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By Leah Schoeb, Sr. Technical Marketing Manager, VMware

Power Saving turned on in the server BIOS has been the cause of many performance issues reported in vSphere 4.1. In fact it has been the #1 resolution to performance problems reported in the past few months.  It has masked itself as performance issues with CPU, memory, network, and even storage.  Certain applications are also very sensitive to processing speed latencies may show less than expected performance when processor power management features are enabled.  Before spending many hours trying to identify performance issues check to make sure that power saving is turned off in the server BIOS and then check to see if the problem still persists.  If the problem still exists then you it would be worth it to troubleshoot the problem. 

Recent KB article – “Disabling power management usually results in more power being consumed by the system, especially when it is lightly loaded. The majority of applications benefit from the power savings offered by power management, with little or no performance impact. Therefore, if disabling power management does not realize any increased performance, it is recommended that power management be re-enabled to reduce power consumption.” (Reference below)

Disabling Hardware Power Management

Disabling processor power management in the server hardware is vendor specific. Here is an example of the HP ProLiant:

HP Power Regulator

Processor power and performance state registers exposed by processor vendors let you use HP Power Regulator to control processor power usage and performance. Power Regulator directly adjusts the frequency and core voltage of ProLiant server processors.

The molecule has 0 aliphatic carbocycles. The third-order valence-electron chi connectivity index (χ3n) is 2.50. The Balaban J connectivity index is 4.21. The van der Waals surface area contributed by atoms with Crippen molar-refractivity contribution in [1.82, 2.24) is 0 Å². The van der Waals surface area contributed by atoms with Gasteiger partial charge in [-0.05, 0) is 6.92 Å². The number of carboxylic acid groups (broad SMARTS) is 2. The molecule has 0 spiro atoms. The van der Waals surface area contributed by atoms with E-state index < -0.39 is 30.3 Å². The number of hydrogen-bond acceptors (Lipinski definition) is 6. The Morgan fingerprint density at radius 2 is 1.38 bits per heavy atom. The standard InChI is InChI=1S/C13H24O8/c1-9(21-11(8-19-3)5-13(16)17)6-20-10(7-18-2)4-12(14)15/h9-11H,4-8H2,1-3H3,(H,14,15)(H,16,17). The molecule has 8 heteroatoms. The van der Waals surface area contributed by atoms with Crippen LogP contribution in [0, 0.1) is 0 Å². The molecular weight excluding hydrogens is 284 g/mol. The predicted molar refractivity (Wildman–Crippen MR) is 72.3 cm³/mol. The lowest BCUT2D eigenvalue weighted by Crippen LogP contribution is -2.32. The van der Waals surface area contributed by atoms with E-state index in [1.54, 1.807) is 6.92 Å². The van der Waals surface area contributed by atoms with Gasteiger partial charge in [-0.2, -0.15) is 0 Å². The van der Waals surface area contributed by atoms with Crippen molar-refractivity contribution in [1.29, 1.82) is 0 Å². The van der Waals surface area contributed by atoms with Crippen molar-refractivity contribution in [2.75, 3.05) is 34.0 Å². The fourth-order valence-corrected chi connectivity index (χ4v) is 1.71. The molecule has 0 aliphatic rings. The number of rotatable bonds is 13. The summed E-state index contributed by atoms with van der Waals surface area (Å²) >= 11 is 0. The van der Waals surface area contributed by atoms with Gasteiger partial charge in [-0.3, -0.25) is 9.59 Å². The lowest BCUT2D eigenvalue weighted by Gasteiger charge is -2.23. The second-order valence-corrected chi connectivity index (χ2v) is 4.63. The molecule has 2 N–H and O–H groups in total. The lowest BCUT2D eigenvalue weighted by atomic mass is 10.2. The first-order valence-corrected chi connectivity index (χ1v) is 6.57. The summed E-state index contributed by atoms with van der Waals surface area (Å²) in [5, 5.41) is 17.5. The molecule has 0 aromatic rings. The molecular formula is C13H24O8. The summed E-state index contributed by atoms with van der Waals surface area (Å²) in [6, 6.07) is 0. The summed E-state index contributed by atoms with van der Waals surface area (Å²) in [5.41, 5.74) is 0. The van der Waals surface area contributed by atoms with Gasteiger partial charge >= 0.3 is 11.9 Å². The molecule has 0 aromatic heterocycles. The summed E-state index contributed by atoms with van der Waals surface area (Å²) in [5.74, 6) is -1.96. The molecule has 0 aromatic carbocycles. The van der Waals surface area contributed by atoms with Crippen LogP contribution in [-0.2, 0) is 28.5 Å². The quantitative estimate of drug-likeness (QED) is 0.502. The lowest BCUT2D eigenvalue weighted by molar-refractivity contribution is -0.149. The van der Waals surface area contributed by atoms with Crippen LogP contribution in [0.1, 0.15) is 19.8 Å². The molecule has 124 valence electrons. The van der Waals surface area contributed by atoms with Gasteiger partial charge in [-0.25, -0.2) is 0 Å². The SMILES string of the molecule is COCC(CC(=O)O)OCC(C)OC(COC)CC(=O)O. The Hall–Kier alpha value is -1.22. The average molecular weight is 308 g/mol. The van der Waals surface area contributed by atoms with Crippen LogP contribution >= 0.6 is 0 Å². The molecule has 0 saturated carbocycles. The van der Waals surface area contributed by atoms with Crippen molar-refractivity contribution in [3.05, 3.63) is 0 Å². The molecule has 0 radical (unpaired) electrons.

Using Power Regulator, you can configure a server to maximize performance, maximize power savings, or match processor power consumption dynamically as system load changes. This lets you maintain an optimal balance of performance and power utilization under all operating conditions.

  • HP ProLiant servers with the HP Power Profile option (ProLiant G6 or greater)

    Review both the HP Power Profile and HP Power Regulator Mode in the BIOS settings.  For HP Power Profile, you see these options:

    • Balanced Power and Performance (default)
    • Minimum Power Usage
    • Maximum Performance
    • Custom

Choose Maximum Performance to disable power management. If Custom is already selected, refer to the Power Regulator Mode options below.  If you choose Custom, set the HP Power Regulator Mode to OS Control Mode.

  • HP ProLiant servers without the HP Power Profile option

    Review the Power Regulator Modes in the BIOS settings. You see these options: 

    • HP Static High Performance mode
    • HP Static Low Power mode
    • HP Dynamic Power Savings mode (Default)
    • OS Control mode

Choose HP Static High Performance mode to disable power management. If OS Control mode is selected, refer above for disabling power management within the OS.

More about the HP regulator you can go to:  http://h20000.www2.hp.com/bc/docs/support/SupportManual/c00300430/c00300430.pdf

Additional information, like disabling ESXi power management was recently posted in a kb article at:  http://kb.vmware.com/selfservice/microsites/search.do?language=en_US&cmd=displayKC&externalId=1018206